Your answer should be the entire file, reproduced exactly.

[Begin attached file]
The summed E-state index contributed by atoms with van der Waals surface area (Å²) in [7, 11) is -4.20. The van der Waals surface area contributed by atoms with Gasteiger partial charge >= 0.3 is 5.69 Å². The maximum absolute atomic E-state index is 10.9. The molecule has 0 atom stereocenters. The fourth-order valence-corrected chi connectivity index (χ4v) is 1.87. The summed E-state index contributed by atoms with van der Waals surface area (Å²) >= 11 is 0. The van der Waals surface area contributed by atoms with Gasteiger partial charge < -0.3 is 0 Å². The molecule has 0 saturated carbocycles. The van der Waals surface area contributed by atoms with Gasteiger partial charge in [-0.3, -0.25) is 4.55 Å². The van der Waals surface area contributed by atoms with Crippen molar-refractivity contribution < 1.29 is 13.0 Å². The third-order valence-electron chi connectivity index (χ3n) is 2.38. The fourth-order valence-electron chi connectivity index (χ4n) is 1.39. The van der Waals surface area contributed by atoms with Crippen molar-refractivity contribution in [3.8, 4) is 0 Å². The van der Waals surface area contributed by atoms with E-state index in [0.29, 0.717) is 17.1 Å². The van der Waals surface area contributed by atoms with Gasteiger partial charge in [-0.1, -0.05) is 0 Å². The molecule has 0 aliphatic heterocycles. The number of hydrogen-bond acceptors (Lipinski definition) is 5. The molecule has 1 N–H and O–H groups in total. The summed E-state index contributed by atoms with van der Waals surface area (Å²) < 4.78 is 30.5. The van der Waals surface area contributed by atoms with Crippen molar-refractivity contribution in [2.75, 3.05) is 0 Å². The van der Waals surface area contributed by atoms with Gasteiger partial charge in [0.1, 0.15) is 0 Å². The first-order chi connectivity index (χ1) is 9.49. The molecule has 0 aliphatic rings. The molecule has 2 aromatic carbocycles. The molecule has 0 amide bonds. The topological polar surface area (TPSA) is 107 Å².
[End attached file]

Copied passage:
The summed E-state index contributed by atoms with van der Waals surface area (Å²) in [7, 11) is -4.20. The van der Waals surface area contributed by atoms with Gasteiger partial charge >= 0.3 is 5.69 Å². The maximum absolute atomic E-state index is 10.9. The molecule has 0 atom stereocenters. The fourth-order valence-corrected chi connectivity index (χ4v) is 1.87. The summed E-state index contributed by atoms with van der Waals surface area (Å²) >= 11 is 0. The van der Waals surface area contributed by atoms with Gasteiger partial charge < -0.3 is 0 Å². The molecule has 0 saturated carbocycles. The van der Waals surface area contributed by atoms with Gasteiger partial charge in [-0.3, -0.25) is 4.55 Å². The van der Waals surface area contributed by atoms with Crippen molar-refractivity contribution < 1.29 is 13.0 Å². The third-order valence-electron chi connectivity index (χ3n) is 2.38. The fourth-order valence-electron chi connectivity index (χ4n) is 1.39. The van der Waals surface area contributed by atoms with Crippen molar-refractivity contribution in [3.8, 4) is 0 Å². The van der Waals surface area contributed by atoms with E-state index in [0.29, 0.717) is 17.1 Å². The van der Waals surface area contributed by atoms with Gasteiger partial charge in [-0.1, -0.05) is 0 Å². The molecule has 0 aliphatic heterocycles. The number of hydrogen-bond acceptors (Lipinski definition) is 5. The molecule has 1 N–H and O–H groups in total. The summed E-state index contributed by atoms with van der Waals surface area (Å²) < 4.78 is 30.5. The van der Waals surface area contributed by atoms with Crippen molar-refractivity contribution in [2.75, 3.05) is 0 Å². The van der Waals surface area contributed by atoms with Gasteiger partial charge in [0.1, 0.15) is 0 Å². The first-order chi connectivity index (χ1) is 9.49. The molecule has 0 aliphatic rings. The molecule has 2 aromatic carbocycles. The molecule has 0 amide bonds. The topological polar surface area (TPSA) is 107 Å².